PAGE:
Poem of the Week | April 01, 2019

This week’s Poem of the Week is “Saltville” by Hannah Perrin King. King was recently a finalist for our 2019 Editors’ Prize contest.

Hannah Perrin King’s work has appeared in The Cincinnati Review, Thrush Poetry Journal, The Adroit Journal, and Best New Poets, among others. She was a Tin House Summer Workshop Scholar, has been nominated for a Pushcart Prize, and was the winner of AWP’s Kurt Brown Prize. Last May, she graduated with an MFA in Creative Writing from The New School. She’s currently the senior affiliate editor at Alaska Quarterly Review.

 

Saltville

 

Curtains of kudzu, the taxidermied bees
of black-eyed susans, and a road that butcher-
strings the Blue Ridge Mountains. My mother

points to a hillside field above a barnyard, says
that’s where her cousin’s wife got lightning-
struck. Hot rain, cow pasture, the gate

chain still hot between her fingers. Switchgrass
sizzling. The funeral: bread pudding, ham & beans—
or that’s how I imagine it from the passenger seat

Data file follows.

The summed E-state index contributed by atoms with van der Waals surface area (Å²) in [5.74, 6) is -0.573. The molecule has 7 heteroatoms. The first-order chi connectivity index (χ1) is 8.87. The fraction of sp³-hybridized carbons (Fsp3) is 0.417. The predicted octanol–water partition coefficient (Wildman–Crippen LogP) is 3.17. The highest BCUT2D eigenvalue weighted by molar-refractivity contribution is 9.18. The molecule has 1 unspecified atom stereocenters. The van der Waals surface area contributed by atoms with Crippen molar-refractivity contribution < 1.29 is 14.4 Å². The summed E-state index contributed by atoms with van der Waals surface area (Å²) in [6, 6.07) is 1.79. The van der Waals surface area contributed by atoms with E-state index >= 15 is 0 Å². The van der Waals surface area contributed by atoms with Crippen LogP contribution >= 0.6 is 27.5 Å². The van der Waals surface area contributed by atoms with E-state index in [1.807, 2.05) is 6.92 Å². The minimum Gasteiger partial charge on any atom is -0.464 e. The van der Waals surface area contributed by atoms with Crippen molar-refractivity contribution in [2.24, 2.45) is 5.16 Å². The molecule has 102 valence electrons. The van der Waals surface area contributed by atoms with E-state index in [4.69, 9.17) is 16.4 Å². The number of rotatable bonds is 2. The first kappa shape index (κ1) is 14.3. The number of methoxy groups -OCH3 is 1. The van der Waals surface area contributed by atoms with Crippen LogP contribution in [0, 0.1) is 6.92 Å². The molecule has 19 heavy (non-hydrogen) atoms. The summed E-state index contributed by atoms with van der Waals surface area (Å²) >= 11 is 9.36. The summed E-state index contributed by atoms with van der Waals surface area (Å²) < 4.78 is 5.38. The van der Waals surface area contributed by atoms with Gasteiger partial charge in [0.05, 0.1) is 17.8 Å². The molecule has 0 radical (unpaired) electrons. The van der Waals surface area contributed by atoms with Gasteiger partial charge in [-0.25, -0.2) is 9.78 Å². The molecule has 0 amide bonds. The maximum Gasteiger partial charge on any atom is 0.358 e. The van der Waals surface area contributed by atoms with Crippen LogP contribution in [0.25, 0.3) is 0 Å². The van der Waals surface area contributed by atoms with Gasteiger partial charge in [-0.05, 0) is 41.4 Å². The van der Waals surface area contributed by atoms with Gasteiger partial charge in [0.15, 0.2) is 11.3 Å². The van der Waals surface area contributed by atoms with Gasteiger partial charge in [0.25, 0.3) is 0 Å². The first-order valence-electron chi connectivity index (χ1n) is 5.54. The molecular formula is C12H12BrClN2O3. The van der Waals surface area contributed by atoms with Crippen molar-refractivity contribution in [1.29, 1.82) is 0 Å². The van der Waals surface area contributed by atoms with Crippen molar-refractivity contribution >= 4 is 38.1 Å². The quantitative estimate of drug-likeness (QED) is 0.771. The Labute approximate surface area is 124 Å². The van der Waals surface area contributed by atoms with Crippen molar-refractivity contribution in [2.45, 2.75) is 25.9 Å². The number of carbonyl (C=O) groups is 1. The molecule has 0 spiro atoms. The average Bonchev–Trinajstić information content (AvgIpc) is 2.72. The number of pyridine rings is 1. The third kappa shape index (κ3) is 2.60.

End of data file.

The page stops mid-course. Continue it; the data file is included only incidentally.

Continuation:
of this California-plated car as I’m explained
Appalachia—plucked and buttermilked and
spit out; the souring sweetness of an army cousin’s

breath, of noon-skinned porches. Half the roofs
in Smyth County are inside their buildings now. Skylights
of skylarks, and, someplace, the girl of my mother

balancing barefoot on the back of an unbridled,
unbroken Appaloosa. I want to understand her, to
get it right. But the frogs in the mud bah

like sheep here, if it rains hard, and the hog farm
on Old Wilderness Road got sold years ago. Poor folk
don’t often have histories. Instinctively, they bury them

like deer blood, the knots of intestines cooled
in the earth, so as not to draw predators, while above,
the dead poplars harden into sculptures of fire.

 

Author’s Note

I wrote “Saltville” in a state of deadline-induced panic early in the morning before a workshop with Sharon Olds at Community of Writers at Squaw Valley. Weeks prior, my mother and I had driven through Virginia, and I’d been introduced to the landscape of her Appalachian heritage, a part of herself she’d kept half-submerged. Her childhood was a hard one. The details of it are thick and brutal and impossible to hold still. Like most inherited traumas, mine from my mother lack time and place. Suddenly, in the town of Saltville, in the heat of June, I had a place to set them down. Against that technicolor backdrop, I could imagine my mother before trauma, as a girl not yet bearing those crosses foisted upon her. I wrote “Saltville” because I wanted badly for that girl to say something back to me. It’s a sort of unrehearsed prayer to her, or a greeting with the farewell built in, as though waving from a passing car.

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